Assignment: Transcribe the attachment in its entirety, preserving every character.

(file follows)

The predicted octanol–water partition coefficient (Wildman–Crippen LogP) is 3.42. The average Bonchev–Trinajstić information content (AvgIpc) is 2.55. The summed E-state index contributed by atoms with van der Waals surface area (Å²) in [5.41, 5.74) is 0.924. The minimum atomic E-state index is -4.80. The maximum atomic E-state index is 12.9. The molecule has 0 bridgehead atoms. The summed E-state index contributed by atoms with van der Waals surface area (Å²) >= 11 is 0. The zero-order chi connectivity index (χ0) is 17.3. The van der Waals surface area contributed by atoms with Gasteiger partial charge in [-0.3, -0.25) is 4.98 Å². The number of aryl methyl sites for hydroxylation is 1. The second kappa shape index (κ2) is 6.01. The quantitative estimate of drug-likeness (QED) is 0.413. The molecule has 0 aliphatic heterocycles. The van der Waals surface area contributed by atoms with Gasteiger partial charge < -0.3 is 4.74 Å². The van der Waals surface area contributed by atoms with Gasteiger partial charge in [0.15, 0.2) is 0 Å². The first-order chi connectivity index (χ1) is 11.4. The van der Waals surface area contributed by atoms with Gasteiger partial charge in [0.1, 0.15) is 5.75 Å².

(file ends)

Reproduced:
The predicted octanol–water partition coefficient (Wildman–Crippen LogP) is 3.42. The average Bonchev–Trinajstić information content (AvgIpc) is 2.55. The summed E-state index contributed by atoms with van der Waals surface area (Å²) in [5.41, 5.74) is 0.924. The minimum atomic E-state index is -4.80. The maximum atomic E-state index is 12.9. The molecule has 0 bridgehead atoms. The summed E-state index contributed by atoms with van der Waals surface area (Å²) >= 11 is 0. The zero-order chi connectivity index (χ0) is 17.3. The van der Waals surface area contributed by atoms with Gasteiger partial charge in [-0.3, -0.25) is 4.98 Å². The number of aryl methyl sites for hydroxylation is 1. The second kappa shape index (κ2) is 6.01. The quantitative estimate of drug-likeness (QED) is 0.413. The molecule has 0 aliphatic heterocycles. The van der Waals surface area contributed by atoms with Gasteiger partial charge < -0.3 is 4.74 Å². The van der Waals surface area contributed by atoms with Gasteiger partial charge in [0.15, 0.2) is 0 Å². The first-order chi connectivity index (χ1) is 11.4. The van der Waals surface area contributed by atoms with Gasteiger partial charge in [0.1, 0.15) is 5.75 Å².